Home » 75% Of Public Comments On Microsoft’s Acquisition Of Activision Were Positive

75% Of Public Comments On Microsoft’s Acquisition Of Activision Were Positive

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Image: Activision Blizzard

UK Competition and Market Authority (CMA) recently announced Over the course of two weeks, we received a total of 2,100 public emails about Microsoft’s planned acquisition of Activision Blizzard, of which approximately 75% were positive.

The regulator provided a high-level view of the public reasoning behind the responses and made it clear that a small number of responses did not offer a clear view. We also ensure that no responses containing abusive language, blanks, incomprehensible, non-English responses, or responses from non-UK consumers are included in the survey results.

Here is an example of an answer in favor of a merger.

– In console games, Sony and Nintendo are stronger than Microsoft, and this merger will allow Microsoft to compete more closely.

– Microsoft has publicly and privately committed to non-exclusively retain Activision’s content, including Call of Duty, so this merger will not harm competing consoles. Minecraft’s availability on competing consoles shows that Microsoft’s commercial strategy isn’t to make the game exclusive.

– Due to the nature of multiplayer, Microsoft is unlikely to make Call of Duty proprietary. Dedicating Call of Duty to the Xbox only creates a gap in the market that will be filled by rival cross-platform shooters.

– Call of Duty competes with many other games such as Battlefield (Electronic Arts), Grand Theft Auto (Take Two) and FIFA (Electronic Arts).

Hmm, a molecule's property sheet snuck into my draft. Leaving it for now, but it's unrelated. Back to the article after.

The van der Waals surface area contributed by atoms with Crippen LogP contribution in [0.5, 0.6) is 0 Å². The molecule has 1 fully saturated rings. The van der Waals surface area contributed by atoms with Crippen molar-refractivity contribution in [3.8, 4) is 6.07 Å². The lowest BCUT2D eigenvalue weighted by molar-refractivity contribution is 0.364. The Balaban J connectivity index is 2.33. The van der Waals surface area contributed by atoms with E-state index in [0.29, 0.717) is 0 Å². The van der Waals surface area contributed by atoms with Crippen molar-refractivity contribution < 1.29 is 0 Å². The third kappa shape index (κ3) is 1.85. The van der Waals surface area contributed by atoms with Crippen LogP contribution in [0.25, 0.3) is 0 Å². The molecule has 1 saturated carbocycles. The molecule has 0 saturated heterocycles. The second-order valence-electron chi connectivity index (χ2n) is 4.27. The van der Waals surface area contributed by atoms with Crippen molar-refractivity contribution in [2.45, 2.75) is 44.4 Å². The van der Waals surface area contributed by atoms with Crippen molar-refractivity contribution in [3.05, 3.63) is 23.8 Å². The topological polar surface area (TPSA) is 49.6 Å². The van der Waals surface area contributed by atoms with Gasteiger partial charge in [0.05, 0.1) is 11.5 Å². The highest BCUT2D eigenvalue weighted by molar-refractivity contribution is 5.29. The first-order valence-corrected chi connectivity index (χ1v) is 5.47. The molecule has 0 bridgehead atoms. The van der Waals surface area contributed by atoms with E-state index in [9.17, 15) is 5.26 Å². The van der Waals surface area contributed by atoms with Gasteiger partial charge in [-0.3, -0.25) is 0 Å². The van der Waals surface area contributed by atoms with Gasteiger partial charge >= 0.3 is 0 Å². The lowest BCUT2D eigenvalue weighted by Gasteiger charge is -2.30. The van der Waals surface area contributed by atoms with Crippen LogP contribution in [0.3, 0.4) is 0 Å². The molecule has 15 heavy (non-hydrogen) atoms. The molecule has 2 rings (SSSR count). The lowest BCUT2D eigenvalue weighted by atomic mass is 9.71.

On the other hand, those who oppose the merger are:

– Microsoft is already dominant in PC operating systems, and this merger is an attempt to achieve a similar position in gaming.

– Microsoft has the resources to create a product that competes with PlayStation exclusives without having to buy Activision.

– Mergers lead to consolidation, setting a detrimental precedent for the gaming industry to acquire large publishers rather than foster organic growth.

– This is the largest merger in gaming history and paves the way for possible future acquisitions of a range of publishers such as Take Two, EA and Ubisoft, increasing our focus on the market.

Of course, it’s important to note that this invitation was made before that Microsoft announces 10-year deal with Nintendo call of duty on that platform A planned acquisition must succeed. It is unclear whether this had any material impact on the CMA findings, but recent votes Let’s face it, our community seems largely lukewarm in general terms.

Are you for or against Microsoft’s planned merger with Activision Blizzard? If Call of Duty came to Nintendo’s platform, would you play it? Let us know!

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